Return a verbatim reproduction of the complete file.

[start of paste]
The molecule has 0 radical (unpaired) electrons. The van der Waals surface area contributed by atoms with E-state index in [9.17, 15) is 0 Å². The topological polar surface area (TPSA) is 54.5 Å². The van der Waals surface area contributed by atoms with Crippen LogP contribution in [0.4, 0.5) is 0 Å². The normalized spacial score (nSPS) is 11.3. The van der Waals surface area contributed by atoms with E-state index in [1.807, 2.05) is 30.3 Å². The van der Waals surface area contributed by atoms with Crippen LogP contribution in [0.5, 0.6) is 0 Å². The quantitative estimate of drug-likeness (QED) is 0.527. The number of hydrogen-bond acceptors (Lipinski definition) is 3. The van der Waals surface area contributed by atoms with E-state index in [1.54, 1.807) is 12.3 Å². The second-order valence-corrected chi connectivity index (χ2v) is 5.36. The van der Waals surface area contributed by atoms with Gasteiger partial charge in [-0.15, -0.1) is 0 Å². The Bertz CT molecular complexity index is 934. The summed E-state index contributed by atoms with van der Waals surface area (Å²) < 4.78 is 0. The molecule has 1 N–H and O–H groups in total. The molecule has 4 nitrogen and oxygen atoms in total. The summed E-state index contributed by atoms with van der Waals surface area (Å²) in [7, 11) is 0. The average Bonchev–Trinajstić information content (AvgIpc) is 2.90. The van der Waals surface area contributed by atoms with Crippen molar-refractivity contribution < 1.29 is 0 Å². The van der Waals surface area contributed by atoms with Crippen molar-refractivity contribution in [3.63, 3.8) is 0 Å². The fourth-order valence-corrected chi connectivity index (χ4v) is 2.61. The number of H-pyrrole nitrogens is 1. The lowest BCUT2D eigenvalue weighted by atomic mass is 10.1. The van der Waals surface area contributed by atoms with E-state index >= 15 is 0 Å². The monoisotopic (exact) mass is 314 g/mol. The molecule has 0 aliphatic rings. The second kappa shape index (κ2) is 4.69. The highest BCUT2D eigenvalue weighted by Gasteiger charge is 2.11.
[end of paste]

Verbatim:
The molecule has 0 radical (unpaired) electrons. The van der Waals surface area contributed by atoms with E-state index in [9.17, 15) is 0 Å². The topological polar surface area (TPSA) is 54.5 Å². The van der Waals surface area contributed by atoms with Crippen LogP contribution in [0.4, 0.5) is 0 Å². The normalized spacial score (nSPS) is 11.3. The van der Waals surface area contributed by atoms with E-state index in [1.807, 2.05) is 30.3 Å². The van der Waals surface area contributed by atoms with Crippen LogP contribution in [0.5, 0.6) is 0 Å². The quantitative estimate of drug-likeness (QED) is 0.527. The number of hydrogen-bond acceptors (Lipinski definition) is 3. The van der Waals surface area contributed by atoms with E-state index in [1.54, 1.807) is 12.3 Å². The second-order valence-corrected chi connectivity index (χ2v) is 5.36. The van der Waals surface area contributed by atoms with Gasteiger partial charge in [-0.15, -0.1) is 0 Å². The Bertz CT molecular complexity index is 934. The summed E-state index contributed by atoms with van der Waals surface area (Å²) < 4.78 is 0. The molecule has 1 N–H and O–H groups in total. The molecule has 4 nitrogen and oxygen atoms in total. The summed E-state index contributed by atoms with van der Waals surface area (Å²) in [7, 11) is 0. The average Bonchev–Trinajstić information content (AvgIpc) is 2.90. The van der Waals surface area contributed by atoms with Crippen molar-refractivity contribution < 1.29 is 0 Å². The van der Waals surface area contributed by atoms with Crippen molar-refractivity contribution in [3.63, 3.8) is 0 Å². The fourth-order valence-corrected chi connectivity index (χ4v) is 2.61. The number of H-pyrrole nitrogens is 1. The lowest BCUT2D eigenvalue weighted by atomic mass is 10.1. The van der Waals surface area contributed by atoms with E-state index >= 15 is 0 Å². The monoisotopic (exact) mass is 314 g/mol. The molecule has 0 aliphatic rings. The second kappa shape index (κ2) is 4.69. The highest BCUT2D eigenvalue weighted by Gasteiger charge is 2.11.